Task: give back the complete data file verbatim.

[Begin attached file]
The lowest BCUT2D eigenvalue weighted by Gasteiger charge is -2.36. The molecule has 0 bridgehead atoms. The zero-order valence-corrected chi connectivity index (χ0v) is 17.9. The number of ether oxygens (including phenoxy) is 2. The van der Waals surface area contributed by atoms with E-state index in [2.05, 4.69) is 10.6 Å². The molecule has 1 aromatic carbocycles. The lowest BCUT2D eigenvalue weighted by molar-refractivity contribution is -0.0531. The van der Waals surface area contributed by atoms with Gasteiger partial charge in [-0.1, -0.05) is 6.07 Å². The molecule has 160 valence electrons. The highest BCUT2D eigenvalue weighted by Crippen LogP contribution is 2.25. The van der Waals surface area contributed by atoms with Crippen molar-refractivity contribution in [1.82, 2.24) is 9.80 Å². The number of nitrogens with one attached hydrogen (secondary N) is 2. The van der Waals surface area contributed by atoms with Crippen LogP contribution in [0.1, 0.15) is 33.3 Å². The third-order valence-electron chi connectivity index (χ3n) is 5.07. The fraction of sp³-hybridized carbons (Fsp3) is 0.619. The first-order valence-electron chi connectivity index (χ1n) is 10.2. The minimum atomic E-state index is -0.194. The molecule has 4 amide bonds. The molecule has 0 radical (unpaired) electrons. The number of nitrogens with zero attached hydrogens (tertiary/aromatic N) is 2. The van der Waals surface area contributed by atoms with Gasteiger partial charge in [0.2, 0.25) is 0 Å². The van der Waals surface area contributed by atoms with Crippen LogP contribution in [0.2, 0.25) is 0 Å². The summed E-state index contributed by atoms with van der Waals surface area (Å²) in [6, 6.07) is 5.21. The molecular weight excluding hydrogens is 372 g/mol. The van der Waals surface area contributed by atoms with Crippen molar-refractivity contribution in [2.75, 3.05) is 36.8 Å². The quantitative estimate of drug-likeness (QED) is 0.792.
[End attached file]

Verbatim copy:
The lowest BCUT2D eigenvalue weighted by Gasteiger charge is -2.36. The molecule has 0 bridgehead atoms. The zero-order valence-corrected chi connectivity index (χ0v) is 17.9. The number of ether oxygens (including phenoxy) is 2. The van der Waals surface area contributed by atoms with E-state index in [2.05, 4.69) is 10.6 Å². The molecule has 1 aromatic carbocycles. The lowest BCUT2D eigenvalue weighted by molar-refractivity contribution is -0.0531. The van der Waals surface area contributed by atoms with Gasteiger partial charge in [-0.1, -0.05) is 6.07 Å². The molecule has 160 valence electrons. The highest BCUT2D eigenvalue weighted by Crippen LogP contribution is 2.25. The van der Waals surface area contributed by atoms with Crippen molar-refractivity contribution in [1.82, 2.24) is 9.80 Å². The number of nitrogens with one attached hydrogen (secondary N) is 2. The van der Waals surface area contributed by atoms with Crippen LogP contribution in [0.1, 0.15) is 33.3 Å². The third-order valence-electron chi connectivity index (χ3n) is 5.07. The fraction of sp³-hybridized carbons (Fsp3) is 0.619. The first-order valence-electron chi connectivity index (χ1n) is 10.2. The minimum atomic E-state index is -0.194. The molecule has 4 amide bonds. The molecule has 0 radical (unpaired) electrons. The number of nitrogens with zero attached hydrogens (tertiary/aromatic N) is 2. The van der Waals surface area contributed by atoms with Gasteiger partial charge in [0.2, 0.25) is 0 Å². The van der Waals surface area contributed by atoms with Crippen LogP contribution in [0.2, 0.25) is 0 Å². The summed E-state index contributed by atoms with van der Waals surface area (Å²) in [6, 6.07) is 5.21. The molecular weight excluding hydrogens is 372 g/mol. The van der Waals surface area contributed by atoms with Crippen molar-refractivity contribution in [2.75, 3.05) is 36.8 Å². The quantitative estimate of drug-likeness (QED) is 0.792.